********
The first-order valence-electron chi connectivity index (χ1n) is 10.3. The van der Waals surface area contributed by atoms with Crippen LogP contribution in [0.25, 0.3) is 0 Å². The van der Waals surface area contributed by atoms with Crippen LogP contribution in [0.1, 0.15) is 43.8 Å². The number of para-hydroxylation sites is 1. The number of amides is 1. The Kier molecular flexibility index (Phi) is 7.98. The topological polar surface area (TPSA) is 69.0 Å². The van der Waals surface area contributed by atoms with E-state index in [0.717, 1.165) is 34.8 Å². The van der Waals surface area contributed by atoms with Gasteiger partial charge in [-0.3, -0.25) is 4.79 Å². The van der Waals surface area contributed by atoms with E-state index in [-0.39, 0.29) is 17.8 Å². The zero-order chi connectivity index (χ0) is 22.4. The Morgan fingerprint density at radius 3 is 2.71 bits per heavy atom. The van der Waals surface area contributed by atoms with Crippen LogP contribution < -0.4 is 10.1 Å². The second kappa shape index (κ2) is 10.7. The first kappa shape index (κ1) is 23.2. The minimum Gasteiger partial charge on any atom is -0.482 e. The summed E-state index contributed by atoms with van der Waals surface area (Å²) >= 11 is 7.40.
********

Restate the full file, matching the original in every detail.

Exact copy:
The first-order valence-electron chi connectivity index (χ1n) is 10.3. The van der Waals surface area contributed by atoms with Crippen LogP contribution in [0.25, 0.3) is 0 Å². The van der Waals surface area contributed by atoms with Crippen LogP contribution in [0.1, 0.15) is 43.8 Å². The number of para-hydroxylation sites is 1. The number of amides is 1. The Kier molecular flexibility index (Phi) is 7.98. The topological polar surface area (TPSA) is 69.0 Å². The van der Waals surface area contributed by atoms with E-state index in [0.717, 1.165) is 34.8 Å². The van der Waals surface area contributed by atoms with Gasteiger partial charge in [-0.3, -0.25) is 4.79 Å². The van der Waals surface area contributed by atoms with E-state index in [-0.39, 0.29) is 17.8 Å². The zero-order chi connectivity index (χ0) is 22.4. The Morgan fingerprint density at radius 3 is 2.71 bits per heavy atom. The van der Waals surface area contributed by atoms with Crippen LogP contribution < -0.4 is 10.1 Å². The second kappa shape index (κ2) is 10.7. The first kappa shape index (κ1) is 23.2. The minimum Gasteiger partial charge on any atom is -0.482 e. The summed E-state index contributed by atoms with van der Waals surface area (Å²) >= 11 is 7.40.